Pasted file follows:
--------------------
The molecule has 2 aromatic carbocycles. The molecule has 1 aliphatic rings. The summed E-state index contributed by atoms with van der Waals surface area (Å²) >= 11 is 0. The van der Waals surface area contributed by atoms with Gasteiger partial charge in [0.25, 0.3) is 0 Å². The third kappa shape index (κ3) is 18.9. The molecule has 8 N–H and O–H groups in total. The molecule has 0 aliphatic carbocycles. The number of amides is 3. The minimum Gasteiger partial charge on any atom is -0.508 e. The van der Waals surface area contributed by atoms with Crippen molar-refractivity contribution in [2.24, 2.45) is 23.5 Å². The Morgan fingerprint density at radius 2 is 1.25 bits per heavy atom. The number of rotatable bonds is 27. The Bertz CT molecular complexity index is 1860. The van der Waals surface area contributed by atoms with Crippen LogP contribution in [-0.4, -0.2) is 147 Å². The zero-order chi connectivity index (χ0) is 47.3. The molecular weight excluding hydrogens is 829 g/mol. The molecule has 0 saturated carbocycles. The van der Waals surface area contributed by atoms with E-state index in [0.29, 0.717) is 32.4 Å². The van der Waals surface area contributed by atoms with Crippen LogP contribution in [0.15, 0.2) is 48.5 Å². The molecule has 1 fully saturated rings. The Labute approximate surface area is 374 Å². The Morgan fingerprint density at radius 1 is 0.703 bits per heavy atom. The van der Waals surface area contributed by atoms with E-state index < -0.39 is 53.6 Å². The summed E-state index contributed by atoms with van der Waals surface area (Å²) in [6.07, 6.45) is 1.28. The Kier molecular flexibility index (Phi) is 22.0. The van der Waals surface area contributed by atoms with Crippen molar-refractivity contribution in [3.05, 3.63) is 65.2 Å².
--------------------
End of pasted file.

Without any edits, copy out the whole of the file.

The molecule has 2 aromatic carbocycles. The molecule has 1 aliphatic rings. The summed E-state index contributed by atoms with van der Waals surface area (Å²) >= 11 is 0. The van der Waals surface area contributed by atoms with Gasteiger partial charge in [0.25, 0.3) is 0 Å². The third kappa shape index (κ3) is 18.9. The molecule has 8 N–H and O–H groups in total. The molecule has 0 aliphatic carbocycles. The number of amides is 3. The minimum Gasteiger partial charge on any atom is -0.508 e. The van der Waals surface area contributed by atoms with Crippen molar-refractivity contribution in [2.24, 2.45) is 23.5 Å². The Morgan fingerprint density at radius 2 is 1.25 bits per heavy atom. The number of rotatable bonds is 27. The Bertz CT molecular complexity index is 1860. The van der Waals surface area contributed by atoms with Crippen LogP contribution in [-0.4, -0.2) is 147 Å². The zero-order chi connectivity index (χ0) is 47.3. The molecular weight excluding hydrogens is 829 g/mol. The molecule has 0 saturated carbocycles. The van der Waals surface area contributed by atoms with E-state index in [0.29, 0.717) is 32.4 Å². The van der Waals surface area contributed by atoms with Crippen LogP contribution in [0.15, 0.2) is 48.5 Å². The molecule has 1 fully saturated rings. The Labute approximate surface area is 374 Å². The Morgan fingerprint density at radius 1 is 0.703 bits per heavy atom. The van der Waals surface area contributed by atoms with E-state index < -0.39 is 53.6 Å². The summed E-state index contributed by atoms with van der Waals surface area (Å²) in [6.07, 6.45) is 1.28. The Kier molecular flexibility index (Phi) is 22.0. The van der Waals surface area contributed by atoms with Crippen molar-refractivity contribution in [3.05, 3.63) is 65.2 Å².